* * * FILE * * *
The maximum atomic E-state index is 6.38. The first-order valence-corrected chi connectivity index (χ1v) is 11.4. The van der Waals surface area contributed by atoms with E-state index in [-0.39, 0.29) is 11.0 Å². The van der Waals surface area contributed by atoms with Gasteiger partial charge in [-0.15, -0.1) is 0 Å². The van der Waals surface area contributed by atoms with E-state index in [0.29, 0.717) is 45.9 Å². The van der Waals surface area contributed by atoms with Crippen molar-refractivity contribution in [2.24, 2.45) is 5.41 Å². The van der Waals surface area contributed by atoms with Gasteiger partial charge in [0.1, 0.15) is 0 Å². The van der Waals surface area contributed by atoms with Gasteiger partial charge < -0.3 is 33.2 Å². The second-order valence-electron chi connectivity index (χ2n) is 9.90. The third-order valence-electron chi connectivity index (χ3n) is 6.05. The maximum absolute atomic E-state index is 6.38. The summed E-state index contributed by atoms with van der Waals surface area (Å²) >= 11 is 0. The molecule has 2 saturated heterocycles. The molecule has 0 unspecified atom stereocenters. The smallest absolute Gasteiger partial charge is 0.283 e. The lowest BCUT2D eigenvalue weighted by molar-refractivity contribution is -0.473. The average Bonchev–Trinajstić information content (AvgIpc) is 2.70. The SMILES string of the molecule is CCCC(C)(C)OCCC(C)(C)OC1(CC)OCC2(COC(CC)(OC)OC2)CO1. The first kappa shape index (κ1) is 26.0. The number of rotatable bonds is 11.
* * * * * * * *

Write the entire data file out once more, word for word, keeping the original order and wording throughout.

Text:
The maximum atomic E-state index is 6.38. The first-order valence-corrected chi connectivity index (χ1v) is 11.4. The van der Waals surface area contributed by atoms with E-state index in [-0.39, 0.29) is 11.0 Å². The van der Waals surface area contributed by atoms with Gasteiger partial charge in [-0.15, -0.1) is 0 Å². The van der Waals surface area contributed by atoms with E-state index in [0.29, 0.717) is 45.9 Å². The van der Waals surface area contributed by atoms with Crippen molar-refractivity contribution in [2.24, 2.45) is 5.41 Å². The van der Waals surface area contributed by atoms with Gasteiger partial charge in [0.1, 0.15) is 0 Å². The van der Waals surface area contributed by atoms with Gasteiger partial charge < -0.3 is 33.2 Å². The second-order valence-electron chi connectivity index (χ2n) is 9.90. The third-order valence-electron chi connectivity index (χ3n) is 6.05. The maximum absolute atomic E-state index is 6.38. The summed E-state index contributed by atoms with van der Waals surface area (Å²) >= 11 is 0. The molecule has 2 saturated heterocycles. The molecule has 0 unspecified atom stereocenters. The smallest absolute Gasteiger partial charge is 0.283 e. The lowest BCUT2D eigenvalue weighted by molar-refractivity contribution is -0.473. The average Bonchev–Trinajstić information content (AvgIpc) is 2.70. The SMILES string of the molecule is CCCC(C)(C)OCCC(C)(C)OC1(CC)OCC2(COC(CC)(OC)OC2)CO1. The first kappa shape index (κ1) is 26.0. The number of rotatable bonds is 11.